Wednesday, July 28, 2010

What’s the most non-evidence based trend in all of hospital medicine these days?

It’s CT angiography as the default diagnostic test for pulmonary embolism, in my humble opinion. I’ve pointed it out before, here, here and other places. But despite the fact that the evidence has repeatedly shown V/Q scanning to be as accurate as CTA the latter test, despite being more hazardous, has emerged as the knee-jerk test. Even the so called evidence based reviews are declaring CTA the modality of choice. It is becoming a self-fulfilling prophecy. As fewer doctors order V/Q scans radiologists are losing their skills and imaging departments are increasingly finding the isotopes in short supply. (If no docs are ordering V/Q why bother to have it on hand?).

And it’s not as though we needed more research to prove that V/Q was a better initial strategy than CT, but this paper just came out in The Journal of Nuclear Medicine:

Results: A total of 81 simultaneous studies were available for analysis, of which 38% were from patients with PE. V/Q SPECT had a sensitivity of 97% and a specificity of 88%. When low-dose CT was added, the sensitivity was still 97% and the specificity increased to 100%. Perfusion SPECT with low-dose CT had a sensitivity of 93% and a specificity of 51%. MDCT angiography alone had a sensitivity of 68% and a specificity of 100%. Conclusion: We conclude that V/Q SPECT in combination with low-dose CT without contrast enhancement has an excellent diagnostic performance and should therefore probably be considered first-line imaging in the work-up of PE in most cases.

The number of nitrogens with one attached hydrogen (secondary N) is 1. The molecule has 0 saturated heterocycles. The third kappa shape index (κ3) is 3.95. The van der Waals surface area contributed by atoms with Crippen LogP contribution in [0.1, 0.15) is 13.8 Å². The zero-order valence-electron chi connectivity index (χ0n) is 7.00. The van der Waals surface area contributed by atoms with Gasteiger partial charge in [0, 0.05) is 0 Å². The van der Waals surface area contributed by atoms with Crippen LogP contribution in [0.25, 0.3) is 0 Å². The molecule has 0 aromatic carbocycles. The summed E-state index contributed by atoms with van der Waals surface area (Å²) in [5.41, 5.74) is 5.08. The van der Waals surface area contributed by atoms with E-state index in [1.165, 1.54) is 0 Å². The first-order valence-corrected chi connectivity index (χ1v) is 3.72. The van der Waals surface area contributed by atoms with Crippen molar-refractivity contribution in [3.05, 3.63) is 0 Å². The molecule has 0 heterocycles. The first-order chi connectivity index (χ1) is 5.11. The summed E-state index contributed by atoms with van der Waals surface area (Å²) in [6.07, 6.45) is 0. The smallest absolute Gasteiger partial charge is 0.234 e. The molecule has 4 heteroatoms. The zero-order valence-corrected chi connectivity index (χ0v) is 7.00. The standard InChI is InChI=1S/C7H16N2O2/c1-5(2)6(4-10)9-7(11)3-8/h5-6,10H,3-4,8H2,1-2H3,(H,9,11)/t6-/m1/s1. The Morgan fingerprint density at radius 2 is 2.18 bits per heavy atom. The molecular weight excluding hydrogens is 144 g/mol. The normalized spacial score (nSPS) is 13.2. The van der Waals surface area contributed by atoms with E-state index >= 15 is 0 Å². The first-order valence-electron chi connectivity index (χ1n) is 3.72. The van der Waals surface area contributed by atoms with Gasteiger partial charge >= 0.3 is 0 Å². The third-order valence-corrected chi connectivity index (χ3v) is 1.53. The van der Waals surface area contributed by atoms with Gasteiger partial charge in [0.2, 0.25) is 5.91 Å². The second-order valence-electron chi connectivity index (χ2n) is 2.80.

This is a little complicated. The key points are that V/Q scanning is more sensitive (much more sensitive) than CTA. That had already been established in the POIPED trials. Although V/Q scanning is moderately less specific than CTA, when combined with non-contrast low dose CT the specificity improved to 100%.

I don’t think it has ever been systematically studied but I strongly suspect there has been a spike in contrast-induced renal failure in hospitalized patients due to this non-evidence based trend.

Medscape commentary here.

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